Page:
/2/ Significant among these are difficult concepts of waiver. For example, what are the limits on disclosures of privileged information within the lawyer's firm that may occur without risk of waiver? Although disclosure within a law firm has not generally been thought to waive privilege, the sheer size of some of the firms who may benefit from the new privilege raises the question whether this principle will have to be revisited.

/3/ If a written communication includes both tax advice and other advice, is only the tax advice portion protected, or does the entire document lose privilege? If the former, is the IRS entitled to receive a redacted version?

/4/ Communications with tax advisors will not be protected from disclosure in proceedings before any other federal agency (thus, for example, the chairman of the SEC is free to obtain what the Commissioner may not), in civil litigation, and in state tax or other proceedings. This restriction raises difficult and uncertain subject matter waiver issues.

/5/ If communications were protected prior to a civil examination turning criminal, do they lose protection once criminal proceedings commence? If a criminal proceeding is followed by a civil proceeding, may privilege be reasserted?

/6/ The privilege is not available for written communications in connection with the promotion of the participation of a corporation in a shelter. Given the very broad definition of "tax shelter," there are many uncertainties inherent in this restriction.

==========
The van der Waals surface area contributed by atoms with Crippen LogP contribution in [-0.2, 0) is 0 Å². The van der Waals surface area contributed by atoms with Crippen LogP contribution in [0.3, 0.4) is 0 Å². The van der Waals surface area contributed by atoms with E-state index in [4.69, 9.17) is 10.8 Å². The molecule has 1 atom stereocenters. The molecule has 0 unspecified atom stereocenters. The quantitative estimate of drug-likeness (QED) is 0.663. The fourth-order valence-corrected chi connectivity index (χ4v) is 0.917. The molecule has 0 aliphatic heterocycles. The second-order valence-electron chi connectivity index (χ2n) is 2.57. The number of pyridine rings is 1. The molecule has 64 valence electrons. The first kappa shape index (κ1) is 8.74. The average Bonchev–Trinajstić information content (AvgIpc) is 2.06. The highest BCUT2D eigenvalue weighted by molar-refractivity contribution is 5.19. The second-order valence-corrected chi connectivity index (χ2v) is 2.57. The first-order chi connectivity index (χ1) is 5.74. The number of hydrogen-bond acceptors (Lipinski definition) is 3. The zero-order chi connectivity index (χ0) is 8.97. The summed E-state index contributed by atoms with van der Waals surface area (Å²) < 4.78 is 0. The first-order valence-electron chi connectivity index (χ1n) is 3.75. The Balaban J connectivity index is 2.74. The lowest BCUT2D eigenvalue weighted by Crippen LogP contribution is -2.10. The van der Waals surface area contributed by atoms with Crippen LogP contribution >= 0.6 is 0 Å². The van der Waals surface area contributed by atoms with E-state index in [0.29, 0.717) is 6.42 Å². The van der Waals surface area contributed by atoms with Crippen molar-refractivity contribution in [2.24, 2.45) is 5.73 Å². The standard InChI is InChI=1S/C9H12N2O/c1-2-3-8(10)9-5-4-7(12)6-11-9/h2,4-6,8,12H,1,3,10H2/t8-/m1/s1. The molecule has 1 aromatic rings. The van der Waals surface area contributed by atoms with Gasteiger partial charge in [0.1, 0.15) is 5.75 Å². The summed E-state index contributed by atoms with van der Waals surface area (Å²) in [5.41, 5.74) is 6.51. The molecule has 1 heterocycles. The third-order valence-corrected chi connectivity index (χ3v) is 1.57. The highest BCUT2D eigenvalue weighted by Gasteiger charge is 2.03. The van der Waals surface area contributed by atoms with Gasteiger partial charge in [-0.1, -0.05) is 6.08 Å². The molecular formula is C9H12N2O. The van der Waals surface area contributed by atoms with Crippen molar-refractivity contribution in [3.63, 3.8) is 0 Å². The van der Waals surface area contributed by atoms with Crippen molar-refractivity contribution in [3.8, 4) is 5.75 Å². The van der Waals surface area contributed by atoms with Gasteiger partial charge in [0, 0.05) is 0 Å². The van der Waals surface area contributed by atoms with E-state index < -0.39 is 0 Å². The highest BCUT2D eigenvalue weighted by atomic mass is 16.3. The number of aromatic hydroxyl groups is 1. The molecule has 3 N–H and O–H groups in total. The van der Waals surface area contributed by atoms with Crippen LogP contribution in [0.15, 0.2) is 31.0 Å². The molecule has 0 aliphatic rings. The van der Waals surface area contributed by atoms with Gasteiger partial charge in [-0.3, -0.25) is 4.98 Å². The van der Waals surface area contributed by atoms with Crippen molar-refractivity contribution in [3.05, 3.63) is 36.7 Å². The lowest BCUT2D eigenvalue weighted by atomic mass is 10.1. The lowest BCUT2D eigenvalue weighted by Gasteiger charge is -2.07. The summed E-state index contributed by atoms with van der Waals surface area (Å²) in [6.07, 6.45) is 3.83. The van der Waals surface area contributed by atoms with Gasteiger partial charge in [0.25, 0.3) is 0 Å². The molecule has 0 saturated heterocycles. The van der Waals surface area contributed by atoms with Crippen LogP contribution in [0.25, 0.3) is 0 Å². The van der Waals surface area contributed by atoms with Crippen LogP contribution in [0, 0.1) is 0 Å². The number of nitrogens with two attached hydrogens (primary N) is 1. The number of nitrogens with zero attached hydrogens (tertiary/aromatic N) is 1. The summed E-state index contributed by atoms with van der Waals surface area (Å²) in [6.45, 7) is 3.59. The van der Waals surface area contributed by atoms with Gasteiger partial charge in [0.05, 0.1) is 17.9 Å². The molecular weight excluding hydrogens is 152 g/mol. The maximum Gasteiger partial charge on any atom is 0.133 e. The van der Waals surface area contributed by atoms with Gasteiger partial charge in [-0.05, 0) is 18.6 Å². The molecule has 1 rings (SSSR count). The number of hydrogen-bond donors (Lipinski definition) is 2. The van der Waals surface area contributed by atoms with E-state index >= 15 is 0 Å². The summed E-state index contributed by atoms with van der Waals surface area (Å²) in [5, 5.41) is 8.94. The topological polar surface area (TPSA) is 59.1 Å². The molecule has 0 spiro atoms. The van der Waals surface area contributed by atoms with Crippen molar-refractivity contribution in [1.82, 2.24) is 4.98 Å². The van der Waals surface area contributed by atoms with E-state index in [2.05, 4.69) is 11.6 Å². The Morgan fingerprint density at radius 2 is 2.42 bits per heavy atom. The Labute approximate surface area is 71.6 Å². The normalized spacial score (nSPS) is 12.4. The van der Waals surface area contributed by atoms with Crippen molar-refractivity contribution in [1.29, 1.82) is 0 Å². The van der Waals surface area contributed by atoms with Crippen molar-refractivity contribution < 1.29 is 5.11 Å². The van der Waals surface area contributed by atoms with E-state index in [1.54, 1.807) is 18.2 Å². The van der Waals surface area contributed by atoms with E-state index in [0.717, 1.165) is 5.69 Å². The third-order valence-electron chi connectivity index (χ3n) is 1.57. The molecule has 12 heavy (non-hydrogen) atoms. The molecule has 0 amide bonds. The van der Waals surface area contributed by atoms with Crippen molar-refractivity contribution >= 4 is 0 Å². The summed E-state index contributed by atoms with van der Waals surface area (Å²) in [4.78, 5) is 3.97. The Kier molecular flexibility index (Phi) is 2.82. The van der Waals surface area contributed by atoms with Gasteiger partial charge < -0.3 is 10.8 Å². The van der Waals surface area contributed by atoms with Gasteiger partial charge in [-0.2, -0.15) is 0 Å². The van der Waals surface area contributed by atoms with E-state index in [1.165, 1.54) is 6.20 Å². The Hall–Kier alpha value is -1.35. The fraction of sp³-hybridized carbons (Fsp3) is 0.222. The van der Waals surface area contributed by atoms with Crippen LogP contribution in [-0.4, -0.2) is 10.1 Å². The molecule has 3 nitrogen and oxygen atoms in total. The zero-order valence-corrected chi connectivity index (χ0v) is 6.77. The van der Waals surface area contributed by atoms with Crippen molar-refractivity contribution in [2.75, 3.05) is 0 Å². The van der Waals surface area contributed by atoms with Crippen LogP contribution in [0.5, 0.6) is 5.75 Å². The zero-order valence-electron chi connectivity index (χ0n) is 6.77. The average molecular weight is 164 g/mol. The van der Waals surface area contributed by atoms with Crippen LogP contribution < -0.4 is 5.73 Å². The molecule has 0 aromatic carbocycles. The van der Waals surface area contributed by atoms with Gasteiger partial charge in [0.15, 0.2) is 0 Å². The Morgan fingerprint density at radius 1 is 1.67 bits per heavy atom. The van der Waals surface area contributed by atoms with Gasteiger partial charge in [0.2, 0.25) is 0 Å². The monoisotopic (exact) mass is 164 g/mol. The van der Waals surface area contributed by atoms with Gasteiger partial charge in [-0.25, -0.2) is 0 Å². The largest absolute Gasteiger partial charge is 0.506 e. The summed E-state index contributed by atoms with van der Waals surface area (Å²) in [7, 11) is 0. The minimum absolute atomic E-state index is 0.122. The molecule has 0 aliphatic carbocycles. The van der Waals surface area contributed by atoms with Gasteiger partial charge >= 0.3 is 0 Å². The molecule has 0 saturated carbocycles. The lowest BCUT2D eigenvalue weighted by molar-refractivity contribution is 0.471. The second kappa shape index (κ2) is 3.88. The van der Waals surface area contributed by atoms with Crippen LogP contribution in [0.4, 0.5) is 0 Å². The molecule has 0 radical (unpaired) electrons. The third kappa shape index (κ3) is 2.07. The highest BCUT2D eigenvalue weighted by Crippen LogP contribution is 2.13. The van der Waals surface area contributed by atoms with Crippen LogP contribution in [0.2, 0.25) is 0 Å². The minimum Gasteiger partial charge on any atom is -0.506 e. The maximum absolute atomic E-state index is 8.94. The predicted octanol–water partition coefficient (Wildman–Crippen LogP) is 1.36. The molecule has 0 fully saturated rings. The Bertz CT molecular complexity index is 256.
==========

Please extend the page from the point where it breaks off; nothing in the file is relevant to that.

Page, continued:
/7/ The privilege is available only for post-enactment communications. Will the fact that pre-enactment communications on the same subject matter have been disclosed result in a holding of subject matter waiver with regard to otherwise privileged post- enactment communications?

/8/ While it is often suggested that it should be easier for accounting firm lawyers to gain access to the Tax Court than to other courts, that appears to be an erroneous premise. CPAs enjoy no special status concerning admission to the Tax Court. Section 7452 provides that no person shall be denied admission by reason of lack of professional standing. However, while the Tax Court rules provide for admission of lawyers, they require that any nonlawyer (including any CPA) successfully pass an examination as a condition of admission. In fact, very few nonlawyers have passed the examination and are admitted to practice before the Tax Court. Thus, as a practical matter, practice before the Tax Court is conducted exclusively by lawyers. If lawyers employed by accounting firms may represent firm clients before the Tax Court, it would appear that they may also represent firm clients before other courts because there is no fundamental difference between a lawyer's qualification for admission to the Tax Court and a lawyer's qualification for admission to any other court.

/9/ Rule 5.4 of The Rules of Professional Responsibility as adopted in the District of Columbia do allow nonlawyers to have a financial interest in a law firm. However, the Rule requires that the sole purpose of the firm be to provide legal services, that all persons having a financial interest agree to abide by the Rules, and that the lawyers having a financial interest undertake to be responsible for the conduct of the nonlawyer participants. This Rule, while of some benefit to purely local firms, is not of use to firms that maintain offices in other jurisdictions, given the fact that no other jurisdiction has adopted a similar rule.

The views expressed herein have not been approved by the House of Delegates or the Board of Governors of the American Bar Association and, accordingly, should not be construed as representing policy of the American Bar Association.